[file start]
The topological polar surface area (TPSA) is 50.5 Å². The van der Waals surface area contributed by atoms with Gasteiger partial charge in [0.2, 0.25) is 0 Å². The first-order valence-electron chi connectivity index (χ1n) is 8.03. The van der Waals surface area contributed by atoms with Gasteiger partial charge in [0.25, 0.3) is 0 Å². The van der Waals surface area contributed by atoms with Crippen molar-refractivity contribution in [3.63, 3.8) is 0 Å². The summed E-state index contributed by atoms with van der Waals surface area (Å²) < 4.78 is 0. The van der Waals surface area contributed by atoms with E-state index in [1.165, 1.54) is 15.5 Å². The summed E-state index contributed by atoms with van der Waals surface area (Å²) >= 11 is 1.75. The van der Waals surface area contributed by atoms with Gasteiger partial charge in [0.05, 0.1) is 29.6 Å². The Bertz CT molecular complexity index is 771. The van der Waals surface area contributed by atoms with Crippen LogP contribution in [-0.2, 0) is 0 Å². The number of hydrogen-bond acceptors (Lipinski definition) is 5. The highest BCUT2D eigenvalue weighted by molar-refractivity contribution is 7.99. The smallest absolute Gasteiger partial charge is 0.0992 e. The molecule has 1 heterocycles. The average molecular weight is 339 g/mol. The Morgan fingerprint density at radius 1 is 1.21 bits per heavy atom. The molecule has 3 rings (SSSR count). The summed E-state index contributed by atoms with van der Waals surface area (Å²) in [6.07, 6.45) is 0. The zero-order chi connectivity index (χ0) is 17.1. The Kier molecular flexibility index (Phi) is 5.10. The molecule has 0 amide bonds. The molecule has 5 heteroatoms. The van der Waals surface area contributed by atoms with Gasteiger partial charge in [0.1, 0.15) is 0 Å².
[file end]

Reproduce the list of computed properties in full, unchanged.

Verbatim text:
The topological polar surface area (TPSA) is 50.5 Å². The van der Waals surface area contributed by atoms with Gasteiger partial charge in [0.2, 0.25) is 0 Å². The first-order valence-electron chi connectivity index (χ1n) is 8.03. The van der Waals surface area contributed by atoms with Gasteiger partial charge in [0.25, 0.3) is 0 Å². The van der Waals surface area contributed by atoms with Crippen molar-refractivity contribution in [3.63, 3.8) is 0 Å². The summed E-state index contributed by atoms with van der Waals surface area (Å²) < 4.78 is 0. The van der Waals surface area contributed by atoms with E-state index in [1.165, 1.54) is 15.5 Å². The summed E-state index contributed by atoms with van der Waals surface area (Å²) >= 11 is 1.75. The van der Waals surface area contributed by atoms with Gasteiger partial charge in [0.05, 0.1) is 29.6 Å². The Bertz CT molecular complexity index is 771. The van der Waals surface area contributed by atoms with Crippen LogP contribution in [-0.2, 0) is 0 Å². The number of hydrogen-bond acceptors (Lipinski definition) is 5. The highest BCUT2D eigenvalue weighted by molar-refractivity contribution is 7.99. The smallest absolute Gasteiger partial charge is 0.0992 e. The molecule has 1 heterocycles. The average molecular weight is 339 g/mol. The Morgan fingerprint density at radius 1 is 1.21 bits per heavy atom. The molecule has 3 rings (SSSR count). The summed E-state index contributed by atoms with van der Waals surface area (Å²) in [6.07, 6.45) is 0. The zero-order chi connectivity index (χ0) is 17.1. The Kier molecular flexibility index (Phi) is 5.10. The molecule has 0 amide bonds. The molecule has 5 heteroatoms. The van der Waals surface area contributed by atoms with Gasteiger partial charge in [0.1, 0.15) is 0 Å².